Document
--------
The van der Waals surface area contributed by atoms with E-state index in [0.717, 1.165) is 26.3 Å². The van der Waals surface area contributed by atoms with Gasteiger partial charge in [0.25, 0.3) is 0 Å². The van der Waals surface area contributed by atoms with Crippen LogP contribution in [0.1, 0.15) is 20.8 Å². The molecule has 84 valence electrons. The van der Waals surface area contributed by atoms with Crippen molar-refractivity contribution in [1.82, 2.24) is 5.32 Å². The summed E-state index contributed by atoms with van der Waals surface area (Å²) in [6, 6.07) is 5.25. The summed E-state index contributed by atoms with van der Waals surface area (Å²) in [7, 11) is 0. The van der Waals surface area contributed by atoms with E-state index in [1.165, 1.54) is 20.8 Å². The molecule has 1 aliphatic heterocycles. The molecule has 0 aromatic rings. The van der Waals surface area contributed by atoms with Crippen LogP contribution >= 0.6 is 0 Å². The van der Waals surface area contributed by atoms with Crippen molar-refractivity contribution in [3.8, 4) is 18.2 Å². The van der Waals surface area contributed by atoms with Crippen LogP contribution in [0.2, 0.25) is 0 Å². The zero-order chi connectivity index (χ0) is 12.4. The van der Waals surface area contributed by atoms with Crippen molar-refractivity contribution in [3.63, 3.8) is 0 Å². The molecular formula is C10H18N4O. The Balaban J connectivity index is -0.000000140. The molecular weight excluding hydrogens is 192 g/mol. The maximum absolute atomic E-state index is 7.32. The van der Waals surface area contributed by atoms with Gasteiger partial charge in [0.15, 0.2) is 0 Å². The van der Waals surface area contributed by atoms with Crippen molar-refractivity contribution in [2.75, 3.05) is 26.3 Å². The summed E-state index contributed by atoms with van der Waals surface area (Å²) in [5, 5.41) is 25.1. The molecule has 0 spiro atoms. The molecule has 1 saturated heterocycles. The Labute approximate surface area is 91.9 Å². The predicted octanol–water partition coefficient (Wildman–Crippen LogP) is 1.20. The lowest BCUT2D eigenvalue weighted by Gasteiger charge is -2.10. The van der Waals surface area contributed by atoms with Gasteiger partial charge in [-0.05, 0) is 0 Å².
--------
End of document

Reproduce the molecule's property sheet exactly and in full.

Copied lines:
The van der Waals surface area contributed by atoms with E-state index in [0.717, 1.165) is 26.3 Å². The van der Waals surface area contributed by atoms with Gasteiger partial charge in [0.25, 0.3) is 0 Å². The van der Waals surface area contributed by atoms with Crippen LogP contribution in [0.1, 0.15) is 20.8 Å². The molecule has 84 valence electrons. The van der Waals surface area contributed by atoms with Crippen molar-refractivity contribution in [1.82, 2.24) is 5.32 Å². The summed E-state index contributed by atoms with van der Waals surface area (Å²) in [6, 6.07) is 5.25. The summed E-state index contributed by atoms with van der Waals surface area (Å²) in [7, 11) is 0. The van der Waals surface area contributed by atoms with E-state index in [1.165, 1.54) is 20.8 Å². The molecule has 1 aliphatic heterocycles. The molecule has 0 aromatic rings. The van der Waals surface area contributed by atoms with Crippen LogP contribution >= 0.6 is 0 Å². The van der Waals surface area contributed by atoms with Crippen molar-refractivity contribution in [3.8, 4) is 18.2 Å². The van der Waals surface area contributed by atoms with Crippen LogP contribution in [0.2, 0.25) is 0 Å². The zero-order chi connectivity index (χ0) is 12.4. The van der Waals surface area contributed by atoms with Crippen molar-refractivity contribution in [3.63, 3.8) is 0 Å². The molecular formula is C10H18N4O. The Balaban J connectivity index is -0.000000140. The molecular weight excluding hydrogens is 192 g/mol. The maximum absolute atomic E-state index is 7.32. The van der Waals surface area contributed by atoms with Gasteiger partial charge in [0.15, 0.2) is 0 Å². The van der Waals surface area contributed by atoms with Crippen molar-refractivity contribution in [2.75, 3.05) is 26.3 Å². The summed E-state index contributed by atoms with van der Waals surface area (Å²) in [5, 5.41) is 25.1. The molecule has 0 spiro atoms. The molecule has 1 saturated heterocycles. The Labute approximate surface area is 91.9 Å². The predicted octanol–water partition coefficient (Wildman–Crippen LogP) is 1.20. The lowest BCUT2D eigenvalue weighted by Gasteiger charge is -2.10. The van der Waals surface area contributed by atoms with Gasteiger partial charge in [-0.05, 0) is 0 Å².